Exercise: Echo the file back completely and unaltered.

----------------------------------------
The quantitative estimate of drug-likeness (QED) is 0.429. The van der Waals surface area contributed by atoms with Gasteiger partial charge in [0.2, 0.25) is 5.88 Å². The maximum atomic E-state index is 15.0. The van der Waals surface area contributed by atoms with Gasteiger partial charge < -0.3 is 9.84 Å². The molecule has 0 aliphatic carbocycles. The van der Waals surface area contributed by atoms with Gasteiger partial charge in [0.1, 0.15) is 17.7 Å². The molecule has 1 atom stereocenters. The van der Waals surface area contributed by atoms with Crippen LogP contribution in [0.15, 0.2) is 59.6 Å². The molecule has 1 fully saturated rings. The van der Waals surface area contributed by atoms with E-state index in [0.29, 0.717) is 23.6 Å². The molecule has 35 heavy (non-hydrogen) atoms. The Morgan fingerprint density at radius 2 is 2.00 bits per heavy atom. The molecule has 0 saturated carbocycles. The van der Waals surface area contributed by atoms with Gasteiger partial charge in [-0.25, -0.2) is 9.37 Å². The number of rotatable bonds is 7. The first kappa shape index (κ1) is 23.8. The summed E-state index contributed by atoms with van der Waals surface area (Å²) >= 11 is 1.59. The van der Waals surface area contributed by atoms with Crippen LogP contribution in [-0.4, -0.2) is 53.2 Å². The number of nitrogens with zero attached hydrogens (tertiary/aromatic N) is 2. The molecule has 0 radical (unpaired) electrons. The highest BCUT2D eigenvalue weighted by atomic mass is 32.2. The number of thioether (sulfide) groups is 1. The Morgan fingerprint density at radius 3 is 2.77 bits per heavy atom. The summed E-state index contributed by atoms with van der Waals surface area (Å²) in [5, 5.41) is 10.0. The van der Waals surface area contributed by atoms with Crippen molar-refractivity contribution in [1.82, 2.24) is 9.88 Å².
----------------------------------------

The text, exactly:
The quantitative estimate of drug-likeness (QED) is 0.429. The van der Waals surface area contributed by atoms with Gasteiger partial charge in [0.2, 0.25) is 5.88 Å². The maximum atomic E-state index is 15.0. The van der Waals surface area contributed by atoms with Gasteiger partial charge < -0.3 is 9.84 Å². The molecule has 0 aliphatic carbocycles. The van der Waals surface area contributed by atoms with Gasteiger partial charge in [0.1, 0.15) is 17.7 Å². The molecule has 1 atom stereocenters. The van der Waals surface area contributed by atoms with Crippen LogP contribution in [0.15, 0.2) is 59.6 Å². The molecule has 1 fully saturated rings. The van der Waals surface area contributed by atoms with E-state index in [0.29, 0.717) is 23.6 Å². The molecule has 35 heavy (non-hydrogen) atoms. The Morgan fingerprint density at radius 2 is 2.00 bits per heavy atom. The molecule has 0 saturated carbocycles. The van der Waals surface area contributed by atoms with Gasteiger partial charge in [-0.25, -0.2) is 9.37 Å². The number of rotatable bonds is 7. The first kappa shape index (κ1) is 23.8. The summed E-state index contributed by atoms with van der Waals surface area (Å²) >= 11 is 1.59. The van der Waals surface area contributed by atoms with Crippen LogP contribution in [-0.4, -0.2) is 53.2 Å². The number of nitrogens with zero attached hydrogens (tertiary/aromatic N) is 2. The molecule has 0 radical (unpaired) electrons. The highest BCUT2D eigenvalue weighted by atomic mass is 32.2. The number of thioether (sulfide) groups is 1. The Morgan fingerprint density at radius 3 is 2.77 bits per heavy atom. The summed E-state index contributed by atoms with van der Waals surface area (Å²) in [5, 5.41) is 10.0. The van der Waals surface area contributed by atoms with Crippen molar-refractivity contribution in [1.82, 2.24) is 9.88 Å².